Tag Archives: telosb

Reading data from multiple TelosB motes and pushing to MySQL Database

So, before starting the tutorial, I assume that you have installed TinyOS on your machine (whether it be Linux or Windows or MacOS). If not, follow this link. They have a really good step by step tutorial on how to do this.


So, what I have is a set of TelosB motes (8 to be exact). 7 of them  placed in different parts of our laboratory, monitoring the climate data and the 8th one being used as a base station (a gateway, rather) connected to the central server machine. This Wireless Sensor Network, made of TelosB motes will be sending the climate (light, temperature, humidity) data to the base station in real-time and the base station in-turn pushes it to the MySQL database. There is provison to attach additional sensors to the TelosB motes. In my case, I have added  an additional microphone breakout board (ADMP401) to the TelosB motes which will send amplitude of sound (in dB) in addition to the climate data.

My database looks like this. The devices are identified by their device ids and corresponding data (whether temperature, light, humidity or whatever) being identified by a task number.


The data can be represented in a meaningful way, by means of a real time dynamic chart using Java, JDBC and JSP/HTML5. This is beyond the scope of this tutorial and therefore I am not going into the details.

 So, how did i do this? Here it goes.


Note: All the programming was done in Linux platform, and using the Eclipse IDE. (Kepler Version)

1. Start by programming one of your motes with the BaseStation app which is already coming with the TinyOS package. Open the terminal/Cygwin and navigate to BaseStation folder. Type motelist to ensure that the mote is attached to the machine. If it displays “No Devices Found”, unplug and plug the mote again.

cd BaseStation
cd src
make telosb
make telosb install,1

This will compile and install the application onto the mote. Note that the id assigned to the device can be anything (1 in my case). It is just used to identify a particular device.

2. Now that the gateway is ready to receive messages, we should program the other motes with nesC code that will transmit the data to the base station mote. The oscilloscope application present inside the package can be edited for this purpose.

Edit OscilloscopeC.nc file which can read and transmit 5 different data sets. Initialise reading variables for all the 5 sensors.

oscilloscope_t local;
oscilloscope_t localL;
oscilloscope_t localH;
oscilloscope_t localP;
oscilloscope_t localM;

uint8_t reading;
uint8_t readingL;
uint8_t readingH;
uint8_t readingP;
uint8_t readingM;

interface AMSend as AM1;interface AMSend as AM2;
interface AMSend as AM3;interface AMSend as AM4;
interface AMSend as AM5;

Similarly add 5 Receive, Timer and Read interfaces.

Example functions are given below. (Complete code is not given. Spend some time on the already available Oscilloscope app and the functions listed here, and you will get the hang of it 🙂 )
Replicate the fired(), readDone(), sendDone() and receive() functions for all the 5 sensors.

event void T1.fired() {

if ((reading == NREADINGS) )
if (!sendBusy && sizeof local <= call AM1.maxPayloadLength())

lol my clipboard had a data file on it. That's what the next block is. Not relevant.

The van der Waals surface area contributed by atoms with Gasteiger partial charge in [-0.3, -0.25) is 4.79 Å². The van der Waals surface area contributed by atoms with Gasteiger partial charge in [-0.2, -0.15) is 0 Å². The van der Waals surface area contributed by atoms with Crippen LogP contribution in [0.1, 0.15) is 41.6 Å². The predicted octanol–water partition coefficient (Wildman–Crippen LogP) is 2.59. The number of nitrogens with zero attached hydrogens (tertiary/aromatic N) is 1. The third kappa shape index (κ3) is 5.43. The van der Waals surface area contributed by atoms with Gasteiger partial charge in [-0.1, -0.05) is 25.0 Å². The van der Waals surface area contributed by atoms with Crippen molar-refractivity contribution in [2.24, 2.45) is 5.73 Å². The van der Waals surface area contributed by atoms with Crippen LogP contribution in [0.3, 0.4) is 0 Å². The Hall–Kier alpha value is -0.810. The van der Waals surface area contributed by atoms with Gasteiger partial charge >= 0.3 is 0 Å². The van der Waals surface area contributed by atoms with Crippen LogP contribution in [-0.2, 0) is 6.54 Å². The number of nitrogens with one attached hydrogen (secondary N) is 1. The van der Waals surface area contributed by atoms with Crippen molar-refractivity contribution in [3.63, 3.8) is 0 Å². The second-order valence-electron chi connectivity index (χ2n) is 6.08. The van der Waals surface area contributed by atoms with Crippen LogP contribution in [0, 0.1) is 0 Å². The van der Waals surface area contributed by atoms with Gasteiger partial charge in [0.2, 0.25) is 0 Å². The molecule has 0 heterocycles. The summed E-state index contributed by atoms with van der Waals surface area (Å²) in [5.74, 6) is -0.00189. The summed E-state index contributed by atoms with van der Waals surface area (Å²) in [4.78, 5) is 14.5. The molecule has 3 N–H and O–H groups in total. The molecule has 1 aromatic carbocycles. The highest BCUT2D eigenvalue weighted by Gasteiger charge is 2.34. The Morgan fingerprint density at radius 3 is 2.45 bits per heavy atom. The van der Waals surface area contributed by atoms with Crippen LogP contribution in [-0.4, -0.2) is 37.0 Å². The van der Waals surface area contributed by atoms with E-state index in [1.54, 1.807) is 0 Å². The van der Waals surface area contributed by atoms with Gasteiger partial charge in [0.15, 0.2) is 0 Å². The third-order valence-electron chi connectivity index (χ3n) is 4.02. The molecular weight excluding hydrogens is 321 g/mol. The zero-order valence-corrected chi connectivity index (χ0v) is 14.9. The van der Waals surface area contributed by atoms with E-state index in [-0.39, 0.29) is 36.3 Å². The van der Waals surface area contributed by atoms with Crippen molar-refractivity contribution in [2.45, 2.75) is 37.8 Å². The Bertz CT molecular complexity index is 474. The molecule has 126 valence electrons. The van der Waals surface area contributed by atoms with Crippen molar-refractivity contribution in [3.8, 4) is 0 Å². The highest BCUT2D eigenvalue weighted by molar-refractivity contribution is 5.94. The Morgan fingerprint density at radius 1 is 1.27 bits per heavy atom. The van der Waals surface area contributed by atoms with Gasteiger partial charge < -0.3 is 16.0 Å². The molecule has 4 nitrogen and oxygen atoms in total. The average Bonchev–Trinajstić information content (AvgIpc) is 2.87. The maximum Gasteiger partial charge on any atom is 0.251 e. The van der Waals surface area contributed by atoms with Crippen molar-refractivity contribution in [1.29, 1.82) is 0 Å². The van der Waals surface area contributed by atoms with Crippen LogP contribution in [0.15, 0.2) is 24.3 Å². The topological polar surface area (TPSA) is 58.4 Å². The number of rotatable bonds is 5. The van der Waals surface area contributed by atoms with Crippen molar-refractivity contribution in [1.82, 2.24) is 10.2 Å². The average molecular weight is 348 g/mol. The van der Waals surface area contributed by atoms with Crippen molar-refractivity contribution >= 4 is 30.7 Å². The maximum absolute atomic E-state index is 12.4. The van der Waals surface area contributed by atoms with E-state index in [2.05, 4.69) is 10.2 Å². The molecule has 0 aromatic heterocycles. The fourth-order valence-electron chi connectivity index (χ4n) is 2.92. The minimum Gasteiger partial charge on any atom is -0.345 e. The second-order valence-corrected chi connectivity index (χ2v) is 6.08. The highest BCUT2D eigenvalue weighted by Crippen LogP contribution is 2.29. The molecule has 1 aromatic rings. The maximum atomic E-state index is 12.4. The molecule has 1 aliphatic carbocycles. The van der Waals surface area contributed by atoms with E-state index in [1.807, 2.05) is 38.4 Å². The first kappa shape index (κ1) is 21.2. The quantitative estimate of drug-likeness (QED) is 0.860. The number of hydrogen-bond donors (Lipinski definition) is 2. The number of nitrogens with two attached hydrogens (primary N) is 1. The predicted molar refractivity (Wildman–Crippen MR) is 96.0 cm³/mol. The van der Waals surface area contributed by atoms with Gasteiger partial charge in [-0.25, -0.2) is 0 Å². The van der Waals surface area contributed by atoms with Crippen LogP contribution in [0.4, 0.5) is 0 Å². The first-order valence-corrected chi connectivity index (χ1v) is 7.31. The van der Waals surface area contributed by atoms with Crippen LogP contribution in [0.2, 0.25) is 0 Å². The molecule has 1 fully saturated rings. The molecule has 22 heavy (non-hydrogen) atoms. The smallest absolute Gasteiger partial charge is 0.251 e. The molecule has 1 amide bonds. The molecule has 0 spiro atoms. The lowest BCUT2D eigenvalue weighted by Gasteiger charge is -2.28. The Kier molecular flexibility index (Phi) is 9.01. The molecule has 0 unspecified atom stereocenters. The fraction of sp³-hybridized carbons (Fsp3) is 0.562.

memcpy(call AM1.getPayload(&sendBuf, sizeof(local)), &local, sizeof local);
if (call AM1.send(AM_BROADCAST_ADDR, &sendBuf, sizeof local) == SUCCESS)
sendBusy = TRUE;
if (!sendBusy)

reading = 0;
/* Part 2 of cheap “time sync”: increment our count if we didn’t
jump ahead. */
if (!suppressCountChange)
suppressCountChange = FALSE;
if (call Read.read() != SUCCESS)

event void Read.readDone(error_t result, uint16_t data) {

if (result != SUCCESS)
data = 0xffff;
if (reading < NREADINGS)
local.readings[reading++] = data;

call T2.startOneShot(localL.interval);

event message_t* R1.receive(message_t* msg, void* payload, uint8_t len) {
oscilloscope_t *omsg = payload;

if (omsg->version > local.version)
local.version = omsg->version;
local.interval = omsg->interval;


if (omsg->count > local.count)
local.count = omsg->count;
suppressCountChange = TRUE;

return msg;

3. Edit the already available OscilloscopeAppC file to map the different sensors

OscilloscopeC.AM1 -> AMSenderC;
OscilloscopeC.AM5 -> AMSenderC;

OscilloscopeC.R1 -> AMReceiverC;
OscilloscopeC.R5 -> AMReceiverC;

OscilloscopeC.T1 -> TimerMilliC;
OscilloscopeC.T5 ->TimerMilliC;
OscilloscopeC.ReadL -> PhotoSensor;
OscilloscopeC.ReadM -> Microphone;

4. Next, you need to add the database configuration details in Oscilloscope.java file

static String userid=”…”, password=”…”;
static String url = “jdbc:mysql://…….”;
static Connection con = null;
static Statement stmt = null;
con = DriverManager.getConnection(url, userid, password);
Inside the public synchronized void messageReceived(int dest_addr,
Message msg) function,  write the syntax for pushing the data to the MySQL database. For example, in my case it looked something like this:

statement.executeUpdate(“insert into solar_data ” + “values  (‘”+((omsg.get_id())%10)+”‘,'”+firstDigit(omsg.get_id())+”‘,'”+reading+”‘,'”+currentTime+”‘)”);

Repeat this for all parameters (Light, Temp, Humidity etc) by filtering them using if else blocks.

The delay interval can also be included.

And that’s it. Connect your base station TelosB to usb port. Ensure that it is detected by typing “motelist” in the terminal. Go to the java folder, make and run the app. Your motes should automatically be detected and shown in the Oscilloscope application. Basic graphs will be generated here and the data will be pushed to the MySQL database too.

Voila! You may choose to make responsive graphs using the generated data in HTML5, AngularJS etc.

Have fun exploring. Until next time.